Accused child molester busted after alert airline passenger catches him sending text messages about molesting children

© sjpd.org
Michael Kellar, left, and Gail Burnworth

A quick-thinking airline passenger caught a suspected child molester by reading his text messages on a flight from Seattle to San Jose on Monday. Her actions led to the rescue of two children, and the arrest of a man and woman.

The woman, a preschool teacher wishing to remain anonymous, spotted her fellow passenger sending questionable texts in the row in front of her on board the Southwest Airlines flight. The man was texting about sexually molesting young children, the San Jose Police Department said in a statement.

"It was in large font, and she sees certain words and starts contemplating there's something bigger there," San Jose sex-crimes Detective Nick Jourdenais told the Mercury News. "Then the conversation transitions to children. That's the moment when she decided to preserve the evidence as best as she could."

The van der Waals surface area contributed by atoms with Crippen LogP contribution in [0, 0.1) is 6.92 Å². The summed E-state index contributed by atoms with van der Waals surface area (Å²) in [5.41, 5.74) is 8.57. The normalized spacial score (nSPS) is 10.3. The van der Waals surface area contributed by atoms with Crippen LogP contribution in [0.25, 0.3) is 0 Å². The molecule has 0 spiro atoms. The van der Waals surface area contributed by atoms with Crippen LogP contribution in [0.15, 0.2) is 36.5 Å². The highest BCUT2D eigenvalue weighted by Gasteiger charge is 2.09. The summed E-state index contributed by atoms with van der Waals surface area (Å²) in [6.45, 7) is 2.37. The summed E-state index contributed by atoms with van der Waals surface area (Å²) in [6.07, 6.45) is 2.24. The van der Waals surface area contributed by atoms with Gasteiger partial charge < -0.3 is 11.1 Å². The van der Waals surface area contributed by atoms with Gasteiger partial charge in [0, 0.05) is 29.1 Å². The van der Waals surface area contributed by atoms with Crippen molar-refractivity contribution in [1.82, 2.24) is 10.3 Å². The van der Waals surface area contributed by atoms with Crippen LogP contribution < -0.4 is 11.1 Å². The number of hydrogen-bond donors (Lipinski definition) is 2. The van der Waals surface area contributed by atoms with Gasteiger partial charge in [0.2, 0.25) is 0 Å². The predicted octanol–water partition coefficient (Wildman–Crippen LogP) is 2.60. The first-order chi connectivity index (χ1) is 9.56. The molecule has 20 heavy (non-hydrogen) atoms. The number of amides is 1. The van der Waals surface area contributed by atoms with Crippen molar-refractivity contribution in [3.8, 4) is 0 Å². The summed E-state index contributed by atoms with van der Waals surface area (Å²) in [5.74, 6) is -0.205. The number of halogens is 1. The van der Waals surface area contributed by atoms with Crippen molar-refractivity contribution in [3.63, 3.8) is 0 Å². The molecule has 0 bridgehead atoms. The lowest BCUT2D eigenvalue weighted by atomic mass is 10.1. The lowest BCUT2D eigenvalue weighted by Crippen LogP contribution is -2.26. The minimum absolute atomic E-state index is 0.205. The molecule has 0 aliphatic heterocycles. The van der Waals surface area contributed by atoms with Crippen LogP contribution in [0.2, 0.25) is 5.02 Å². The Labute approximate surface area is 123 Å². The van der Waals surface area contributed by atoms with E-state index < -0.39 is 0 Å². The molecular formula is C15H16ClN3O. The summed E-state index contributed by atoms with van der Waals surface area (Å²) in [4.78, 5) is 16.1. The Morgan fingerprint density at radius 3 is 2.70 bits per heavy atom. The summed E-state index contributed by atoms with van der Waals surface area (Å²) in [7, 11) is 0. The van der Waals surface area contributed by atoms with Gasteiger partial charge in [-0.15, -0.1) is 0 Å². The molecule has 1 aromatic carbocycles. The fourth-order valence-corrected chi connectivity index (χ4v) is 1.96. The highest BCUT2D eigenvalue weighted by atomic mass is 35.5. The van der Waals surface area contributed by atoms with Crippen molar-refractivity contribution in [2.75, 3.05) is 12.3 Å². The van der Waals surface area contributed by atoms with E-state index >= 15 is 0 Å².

The woman managed to take photographs of the texts on her phone and alerted the flight crew. A member of the Southwest crew alerted police once they landed at Mineta San José International Airport.

The man, Michael Kellar, 56, from Tacoma, was arrested on suspicion of attempted child molestation and soliciting child sex acts, the San Jose Police Department said. He was booked into the Santa Clara County Jail.

The San Jose Police Department's Internet Crimes Against Children task force (ICAC) and members of the Seattle FBI found the woman Kellar was texting, Gail Burnworth. They also found two children, aged five and seven, who were identified as victims, placing them in protective custody, NBC Bay Area reported.

Burnworth was arrested on sexual exploitation of a minor, rape of a child in the first degree and dealing in depictions of a minor engaged in sexually explicit conduct. She was described as a childcare provider for the children and was in "some type of dating relationship" with Kellar, police Sgt. Brian Spears told NBC Bay Area.

"It's kind of mind-blowing," Jourdenais said. "She gets on a plane, a normal citizen minding her business. A couple of hours later, she's intervening on quite possibly the most traumatic thing children can go through. This was life-altering for them."

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